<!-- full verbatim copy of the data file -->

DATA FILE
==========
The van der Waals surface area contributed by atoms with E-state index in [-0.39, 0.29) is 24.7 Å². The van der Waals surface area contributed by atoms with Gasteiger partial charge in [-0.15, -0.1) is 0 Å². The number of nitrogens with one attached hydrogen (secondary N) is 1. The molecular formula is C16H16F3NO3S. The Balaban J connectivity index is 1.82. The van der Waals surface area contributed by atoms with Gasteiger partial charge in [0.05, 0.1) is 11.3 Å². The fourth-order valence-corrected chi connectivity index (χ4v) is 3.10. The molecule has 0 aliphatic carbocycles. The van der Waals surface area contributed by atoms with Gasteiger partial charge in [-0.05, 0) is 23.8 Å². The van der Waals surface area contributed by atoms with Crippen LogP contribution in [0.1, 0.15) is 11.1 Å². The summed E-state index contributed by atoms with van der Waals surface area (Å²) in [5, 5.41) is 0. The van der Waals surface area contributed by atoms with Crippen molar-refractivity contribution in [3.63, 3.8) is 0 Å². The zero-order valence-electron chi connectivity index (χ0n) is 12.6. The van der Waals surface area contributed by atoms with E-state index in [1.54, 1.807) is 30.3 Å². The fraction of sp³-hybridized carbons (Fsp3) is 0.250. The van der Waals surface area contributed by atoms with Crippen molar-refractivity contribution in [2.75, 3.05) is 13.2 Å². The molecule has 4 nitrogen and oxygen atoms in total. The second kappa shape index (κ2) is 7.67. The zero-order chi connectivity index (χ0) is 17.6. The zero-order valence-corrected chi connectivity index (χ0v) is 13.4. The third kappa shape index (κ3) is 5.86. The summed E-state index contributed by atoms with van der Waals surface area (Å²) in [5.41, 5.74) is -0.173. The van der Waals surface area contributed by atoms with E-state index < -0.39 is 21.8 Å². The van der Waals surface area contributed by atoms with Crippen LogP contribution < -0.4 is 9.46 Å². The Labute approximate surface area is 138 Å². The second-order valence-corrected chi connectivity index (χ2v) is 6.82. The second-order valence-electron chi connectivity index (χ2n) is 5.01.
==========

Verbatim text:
The van der Waals surface area contributed by atoms with E-state index in [-0.39, 0.29) is 24.7 Å². The van der Waals surface area contributed by atoms with Gasteiger partial charge in [-0.15, -0.1) is 0 Å². The number of nitrogens with one attached hydrogen (secondary N) is 1. The molecular formula is C16H16F3NO3S. The Balaban J connectivity index is 1.82. The van der Waals surface area contributed by atoms with Gasteiger partial charge in [0.05, 0.1) is 11.3 Å². The fourth-order valence-corrected chi connectivity index (χ4v) is 3.10. The molecule has 0 aliphatic carbocycles. The van der Waals surface area contributed by atoms with Gasteiger partial charge in [-0.05, 0) is 23.8 Å². The van der Waals surface area contributed by atoms with Crippen LogP contribution in [0.1, 0.15) is 11.1 Å². The summed E-state index contributed by atoms with van der Waals surface area (Å²) in [5, 5.41) is 0. The van der Waals surface area contributed by atoms with Crippen molar-refractivity contribution in [3.63, 3.8) is 0 Å². The zero-order valence-electron chi connectivity index (χ0n) is 12.6. The van der Waals surface area contributed by atoms with E-state index in [1.54, 1.807) is 30.3 Å². The fraction of sp³-hybridized carbons (Fsp3) is 0.250. The van der Waals surface area contributed by atoms with Crippen molar-refractivity contribution in [2.75, 3.05) is 13.2 Å². The molecule has 4 nitrogen and oxygen atoms in total. The second kappa shape index (κ2) is 7.67. The zero-order chi connectivity index (χ0) is 17.6. The zero-order valence-corrected chi connectivity index (χ0v) is 13.4. The third kappa shape index (κ3) is 5.86. The summed E-state index contributed by atoms with van der Waals surface area (Å²) in [5.41, 5.74) is -0.173. The van der Waals surface area contributed by atoms with E-state index < -0.39 is 21.8 Å². The van der Waals surface area contributed by atoms with Crippen LogP contribution < -0.4 is 9.46 Å². The Labute approximate surface area is 138 Å². The second-order valence-corrected chi connectivity index (χ2v) is 6.82. The second-order valence-electron chi connectivity index (χ2n) is 5.01.